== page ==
Breien H.,University of Oslo | Breien H.,International Center for Geohazards | Breien H.,Norwegian Geotechnical Institute | De Blasio F.V.,University of Oslo | And 6 more authors.
Journal of Sedimentary Research | Year: 2010

The transport and deposition of sand in deepwater submarine environments has traditionally been linked mainly to dilute sediment gravity flows of turbulent character, generally referred to as turbidity currents. Based on laboratory investigations of sand-rich experimental flume flows, we analyze an alternative mechanism for transport and deposition of deepwater sand. We argue that originally sand-rich debris flows with moderate clay content may evolve into fluidized flows able to transport and deposit clean sand at distances far from the site of initial mass failure. We show that the key process in this mechanism is a gradual separation of mud (clay + silt) and sand by the development of a fluidized region, resulting in a gradual sprinkling of sand onto the channel or basin floor as the flow proceeds downslope, due to sand grains settling through the fluidized region. This process results in a deposit consisting of a lower part of structureless and massive sand that becomes laminated in its upper part and grades further upwards into partly laminated mud that is deposited by material settling from the turbulent suspension cloud. The deposit corresponds to a bipartite "Bouma sequence" of turbidite beds with the Ta (structureless) to Tb (laminated) sandstone intervals overlain by the Td (laminated) to Te (structureless) intervals of mudstone. The protected rear part of the flow may, due to its distance from the highly turbulent and disintegrating front, maintain its original composition for longer and thus develop fluidization gradually. This may increase the lifespan and runout of the fluidized flow, facilitating transport and deposition of rather clean, structureless or massive sand far from the source. The rear part may in some cases override distal sand settled from the fluidized flow and result in a muddy debrite being deposited en masse on top of rather well-sorted sand. This model thus also contributes to the discussion of linked debrites and transitional flows. We suggest that the fluidized-flow mechanism is one of a number of ways in which sand is transported and deposited by subaqueous sediment gravity flows, but may be widely applicable where such flows originate through the failure of sediments of varying clay content. As field analogues of sandstone beds that may have formed according to this fluidized-flow mechanism, we present examples of outcrop data from the Eocene Ainsa-Jaca basin, southern Pyrenees. Copyright © 2010, SEPM (Society for Sedimentary Geology).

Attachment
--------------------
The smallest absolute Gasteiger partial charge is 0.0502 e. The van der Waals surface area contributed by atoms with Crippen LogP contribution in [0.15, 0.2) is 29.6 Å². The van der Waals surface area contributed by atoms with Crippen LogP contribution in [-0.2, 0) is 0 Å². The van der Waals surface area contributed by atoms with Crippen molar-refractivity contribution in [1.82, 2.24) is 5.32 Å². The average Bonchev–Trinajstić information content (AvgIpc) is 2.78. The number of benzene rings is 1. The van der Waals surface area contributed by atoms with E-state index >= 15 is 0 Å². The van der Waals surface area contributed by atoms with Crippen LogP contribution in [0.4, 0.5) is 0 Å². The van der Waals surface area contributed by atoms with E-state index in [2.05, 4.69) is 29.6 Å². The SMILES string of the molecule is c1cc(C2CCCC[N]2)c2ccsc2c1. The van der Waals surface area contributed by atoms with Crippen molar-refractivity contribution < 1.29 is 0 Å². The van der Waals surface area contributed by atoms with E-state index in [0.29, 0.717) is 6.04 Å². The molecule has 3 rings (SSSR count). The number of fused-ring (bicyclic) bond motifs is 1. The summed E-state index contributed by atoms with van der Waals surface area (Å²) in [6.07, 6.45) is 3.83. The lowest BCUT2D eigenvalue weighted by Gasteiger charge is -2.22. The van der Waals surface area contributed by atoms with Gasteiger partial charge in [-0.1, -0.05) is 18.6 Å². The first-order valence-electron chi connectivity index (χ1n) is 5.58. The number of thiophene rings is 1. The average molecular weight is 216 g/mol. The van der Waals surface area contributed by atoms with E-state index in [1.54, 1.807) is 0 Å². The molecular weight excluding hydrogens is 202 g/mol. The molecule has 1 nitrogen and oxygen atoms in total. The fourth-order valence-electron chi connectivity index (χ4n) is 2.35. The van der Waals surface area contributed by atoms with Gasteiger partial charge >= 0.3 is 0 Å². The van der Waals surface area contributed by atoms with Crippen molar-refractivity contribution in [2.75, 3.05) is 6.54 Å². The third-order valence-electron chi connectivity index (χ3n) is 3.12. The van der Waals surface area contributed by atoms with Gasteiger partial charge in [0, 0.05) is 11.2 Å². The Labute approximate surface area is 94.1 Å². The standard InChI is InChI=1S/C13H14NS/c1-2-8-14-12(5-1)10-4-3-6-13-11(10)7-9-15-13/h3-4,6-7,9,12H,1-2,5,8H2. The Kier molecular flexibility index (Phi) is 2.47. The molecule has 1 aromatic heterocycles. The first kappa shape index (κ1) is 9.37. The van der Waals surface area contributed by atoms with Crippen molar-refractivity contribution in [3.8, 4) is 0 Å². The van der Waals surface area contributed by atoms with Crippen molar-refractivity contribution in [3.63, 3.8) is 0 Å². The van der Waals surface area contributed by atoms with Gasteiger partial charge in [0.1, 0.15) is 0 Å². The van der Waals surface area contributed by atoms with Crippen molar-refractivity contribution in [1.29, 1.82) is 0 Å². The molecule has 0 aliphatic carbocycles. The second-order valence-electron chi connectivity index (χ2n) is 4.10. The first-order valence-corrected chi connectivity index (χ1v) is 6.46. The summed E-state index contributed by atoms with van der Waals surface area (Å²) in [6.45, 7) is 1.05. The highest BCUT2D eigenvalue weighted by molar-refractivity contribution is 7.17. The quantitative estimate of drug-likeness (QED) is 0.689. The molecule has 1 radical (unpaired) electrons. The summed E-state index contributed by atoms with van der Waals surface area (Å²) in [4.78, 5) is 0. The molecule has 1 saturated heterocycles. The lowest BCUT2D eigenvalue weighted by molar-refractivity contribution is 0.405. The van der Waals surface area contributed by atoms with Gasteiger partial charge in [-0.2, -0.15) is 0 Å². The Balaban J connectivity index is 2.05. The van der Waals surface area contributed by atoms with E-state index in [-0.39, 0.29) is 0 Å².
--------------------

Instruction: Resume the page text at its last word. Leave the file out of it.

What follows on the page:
Romstad B.,University of Oslo | Romstad B.,CICERO Center for International Climate and Environmental Research | Romstad B.,International Center for Geohazards | Etzelmuller B.,University of Oslo | Etzelmuller B.,International Center for Geohazards
Geomorphology | Year: 2012

Terrain segmentation is the process of subdividing a continuous terrain surface into discrete terrain units. If the resulting units represent meaningful geomorphic objects the approach may facilitate studies of not only landforms and land forming processes, but also the interaction among surface form, soil, vegetation, hydrology and topoclimatic regimes. Commonly used methods for terrain segmentation fail to produce terrain units with a potentially large, but cyclic variation in topographic attributes, such as uniformly curved areas bounded by topographic break-lines, although this topographic characterisation is common for a number of landforms. This paper describes a new method for terrain segmentation using mean-curvature (MEC) watersheds. The method produces objects that contain a cycle of MEC values. Thus the topographic variation within each object may be large, but due to the cyclic nature of the MEC variation a geometric simplicity is ensured. In a case study we show how the resulting terrain units correspond well with a number of landforms and surface types observed in the field, and conclude that the method can be expected to be of great value for a number of applications within geomorphology and related disciplines. © 2011 Elsevier B.V.

Dyrrdal A.V.,Norwegian Meteorological Institute | Isaksen K.,Norwegian Meteorological Institute | Hygen H.O.,Norwegian Meteorological Institute | Meyer N.K.,International Center for Geohazards | Meyer N.K.,University of Oslo
Climate Research | Year: 2012